Fuel Marketer Intelligence: Supply Chain Dynamics to Retail Fuel Prices
Gasoline demand in the United States is expected to be robust over the Thanksgiving Day holiday, with travel projected to reach a seven-year high on a cheerier consumer smiling as retail gasoline prices hover at a four-year low.
“Holiday joy has come early this year with Americans likely to pay the lowest Thanksgiving gas price since 2009. Lower prices are increasing disposable income and enabling families to carve out more money from household budgets for travel this Thanksgiving,” said Marshall L. Doney, AAA president and chief operating officer
As of November 17, the US retail gasoline price average was $2.894 gallon according to the Energy Information Administration, with many regions in the country showing a lower pump price.
The US gasoline average dropped seven straight weeks through November 17, and moved lower in ten of the past 11 weeks. The average is down 81.9cts or 22.1% from its peak in 2014 at $3.713 gallon reached April 28.
North America’s motor club and leisure travel organization expects 41.3 million people will take a road trip of 50 miles or more over the holiday, 1.7 million or 4.3% higher than during the Thanksgiving Day holiday in 2013.
“Americans are more optimistic about the future as improvements in several key economic factors, including employment, GDP and disposable income, are boosting consumer confidence and the desire to travel,” said Doney.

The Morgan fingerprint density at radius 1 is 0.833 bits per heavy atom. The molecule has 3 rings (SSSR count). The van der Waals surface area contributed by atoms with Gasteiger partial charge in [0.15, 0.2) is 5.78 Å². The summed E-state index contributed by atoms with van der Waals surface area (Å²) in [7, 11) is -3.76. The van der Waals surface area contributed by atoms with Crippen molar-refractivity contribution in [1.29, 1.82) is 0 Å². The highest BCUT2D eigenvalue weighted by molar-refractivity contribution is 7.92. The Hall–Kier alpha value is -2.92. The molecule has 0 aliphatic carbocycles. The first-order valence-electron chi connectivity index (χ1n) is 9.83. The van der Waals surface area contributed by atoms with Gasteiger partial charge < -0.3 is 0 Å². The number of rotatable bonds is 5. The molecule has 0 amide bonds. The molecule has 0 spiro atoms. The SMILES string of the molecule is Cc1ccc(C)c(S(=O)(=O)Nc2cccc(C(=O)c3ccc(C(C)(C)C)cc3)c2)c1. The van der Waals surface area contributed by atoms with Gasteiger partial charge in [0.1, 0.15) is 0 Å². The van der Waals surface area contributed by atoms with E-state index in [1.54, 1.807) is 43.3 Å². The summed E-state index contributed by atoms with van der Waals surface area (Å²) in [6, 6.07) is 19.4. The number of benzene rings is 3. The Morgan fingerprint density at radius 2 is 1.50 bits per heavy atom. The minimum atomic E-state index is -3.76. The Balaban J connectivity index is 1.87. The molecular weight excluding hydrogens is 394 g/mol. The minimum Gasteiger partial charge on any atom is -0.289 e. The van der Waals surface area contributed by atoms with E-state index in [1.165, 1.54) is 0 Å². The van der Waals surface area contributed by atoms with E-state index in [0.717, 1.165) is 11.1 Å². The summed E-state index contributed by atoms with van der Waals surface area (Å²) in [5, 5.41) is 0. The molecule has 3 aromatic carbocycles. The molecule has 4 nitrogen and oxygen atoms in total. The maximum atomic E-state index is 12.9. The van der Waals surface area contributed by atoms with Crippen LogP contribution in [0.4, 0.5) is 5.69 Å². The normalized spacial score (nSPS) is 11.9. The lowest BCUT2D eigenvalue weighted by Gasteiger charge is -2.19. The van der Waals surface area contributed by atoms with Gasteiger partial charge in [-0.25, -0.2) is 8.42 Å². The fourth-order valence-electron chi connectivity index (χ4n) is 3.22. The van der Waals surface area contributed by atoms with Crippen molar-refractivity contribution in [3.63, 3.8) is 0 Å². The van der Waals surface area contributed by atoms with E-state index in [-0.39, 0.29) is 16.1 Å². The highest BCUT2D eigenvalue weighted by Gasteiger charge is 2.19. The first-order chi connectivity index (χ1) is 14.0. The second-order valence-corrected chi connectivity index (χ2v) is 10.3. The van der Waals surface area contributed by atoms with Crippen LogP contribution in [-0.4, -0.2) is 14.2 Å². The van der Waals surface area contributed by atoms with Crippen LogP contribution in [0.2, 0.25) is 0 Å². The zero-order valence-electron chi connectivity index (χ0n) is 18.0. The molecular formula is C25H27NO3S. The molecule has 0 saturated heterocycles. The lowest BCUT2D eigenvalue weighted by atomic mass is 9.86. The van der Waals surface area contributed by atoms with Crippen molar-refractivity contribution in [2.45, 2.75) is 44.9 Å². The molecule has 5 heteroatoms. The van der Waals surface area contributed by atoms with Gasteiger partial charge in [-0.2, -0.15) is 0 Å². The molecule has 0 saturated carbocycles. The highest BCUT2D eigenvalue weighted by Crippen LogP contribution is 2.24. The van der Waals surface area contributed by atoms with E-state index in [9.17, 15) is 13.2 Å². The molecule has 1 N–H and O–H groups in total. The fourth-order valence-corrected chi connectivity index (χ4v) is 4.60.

US consumer confidence recently reached a seven-year high and the national unemployment rate fell to 5.8% in October—the lowest it’s been in more than six years, albeit a lower participation rate has accelerated the decline. The initial reading of US Gross Domestic Product for the third quarter also surprised to the upside, showing annualized growth of 3.5%, with minutes of the US Federal Open Market Committee meeting from October indicating officials think the US economy is strong enough to withstand global economic headwinds, including sluggish growth in the euro zone, slowing growth in China while Japan’s economy has entered recession.
Historically, lower gasoline prices elicit increased demand, and evidence is mounting that this corollary remains in force.
The EIA has now reported implied gasoline demand has averaged more than 9.0 million bpd during the three weeks ended November 14. That string of plus 9.0 million bpd in demand hasn’t occurred since May when it ran for four weeks.
Typically implied demand climbs ahead of a travel holiday, as suppliers and wholesalers position product closer to retail outlets for quick resupply. Should that pattern have continued we would see strong demand for third week of November, with the trend in place to continue through the holiday weekend. Low gasoline prices could also spur greater demand ahead of December holidays.